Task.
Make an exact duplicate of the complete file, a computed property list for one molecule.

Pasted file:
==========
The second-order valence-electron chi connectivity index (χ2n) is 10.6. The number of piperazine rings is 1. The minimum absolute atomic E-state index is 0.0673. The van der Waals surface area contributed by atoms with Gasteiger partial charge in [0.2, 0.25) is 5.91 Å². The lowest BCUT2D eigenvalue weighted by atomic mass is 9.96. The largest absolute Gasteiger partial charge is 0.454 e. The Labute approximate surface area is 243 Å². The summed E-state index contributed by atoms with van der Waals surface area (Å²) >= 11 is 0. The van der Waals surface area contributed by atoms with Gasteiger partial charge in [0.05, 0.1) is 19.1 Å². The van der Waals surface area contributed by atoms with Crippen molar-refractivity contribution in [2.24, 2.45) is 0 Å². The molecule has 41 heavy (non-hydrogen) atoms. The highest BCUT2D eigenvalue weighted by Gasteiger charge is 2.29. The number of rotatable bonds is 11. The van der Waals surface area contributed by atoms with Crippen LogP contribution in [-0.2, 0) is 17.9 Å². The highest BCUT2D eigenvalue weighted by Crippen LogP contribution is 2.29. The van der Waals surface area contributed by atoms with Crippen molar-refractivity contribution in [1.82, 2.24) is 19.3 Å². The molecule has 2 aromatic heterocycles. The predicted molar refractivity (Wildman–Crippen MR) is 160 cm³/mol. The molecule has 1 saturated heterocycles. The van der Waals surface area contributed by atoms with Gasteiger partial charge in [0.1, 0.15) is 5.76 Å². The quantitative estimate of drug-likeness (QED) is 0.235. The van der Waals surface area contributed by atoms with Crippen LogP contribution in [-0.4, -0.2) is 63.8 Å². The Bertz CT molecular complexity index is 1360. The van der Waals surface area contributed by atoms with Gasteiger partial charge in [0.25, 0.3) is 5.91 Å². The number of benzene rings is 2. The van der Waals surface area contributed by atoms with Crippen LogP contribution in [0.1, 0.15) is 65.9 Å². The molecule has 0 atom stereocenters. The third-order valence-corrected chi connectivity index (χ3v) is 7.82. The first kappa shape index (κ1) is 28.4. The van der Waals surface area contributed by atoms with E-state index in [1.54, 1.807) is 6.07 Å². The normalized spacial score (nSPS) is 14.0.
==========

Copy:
The second-order valence-electron chi connectivity index (χ2n) is 10.6. The number of piperazine rings is 1. The minimum absolute atomic E-state index is 0.0673. The van der Waals surface area contributed by atoms with Gasteiger partial charge in [0.2, 0.25) is 5.91 Å². The lowest BCUT2D eigenvalue weighted by atomic mass is 9.96. The largest absolute Gasteiger partial charge is 0.454 e. The Labute approximate surface area is 243 Å². The summed E-state index contributed by atoms with van der Waals surface area (Å²) >= 11 is 0. The van der Waals surface area contributed by atoms with Gasteiger partial charge in [0.05, 0.1) is 19.1 Å². The van der Waals surface area contributed by atoms with Crippen molar-refractivity contribution in [2.24, 2.45) is 0 Å². The molecule has 41 heavy (non-hydrogen) atoms. The highest BCUT2D eigenvalue weighted by Gasteiger charge is 2.29. The number of rotatable bonds is 11. The van der Waals surface area contributed by atoms with Crippen LogP contribution in [-0.2, 0) is 17.9 Å². The highest BCUT2D eigenvalue weighted by Crippen LogP contribution is 2.29. The van der Waals surface area contributed by atoms with Crippen molar-refractivity contribution in [1.82, 2.24) is 19.3 Å². The molecule has 2 aromatic heterocycles. The predicted molar refractivity (Wildman–Crippen MR) is 160 cm³/mol. The molecule has 1 saturated heterocycles. The van der Waals surface area contributed by atoms with Gasteiger partial charge in [0.1, 0.15) is 5.76 Å². The quantitative estimate of drug-likeness (QED) is 0.235. The van der Waals surface area contributed by atoms with Crippen LogP contribution in [-0.4, -0.2) is 63.8 Å². The Bertz CT molecular complexity index is 1360. The van der Waals surface area contributed by atoms with Gasteiger partial charge in [0.25, 0.3) is 5.91 Å². The number of benzene rings is 2. The van der Waals surface area contributed by atoms with Crippen LogP contribution in [0.1, 0.15) is 65.9 Å². The molecule has 0 atom stereocenters. The third-order valence-corrected chi connectivity index (χ3v) is 7.82. The first kappa shape index (κ1) is 28.4. The van der Waals surface area contributed by atoms with E-state index in [1.54, 1.807) is 6.07 Å². The normalized spacial score (nSPS) is 14.0.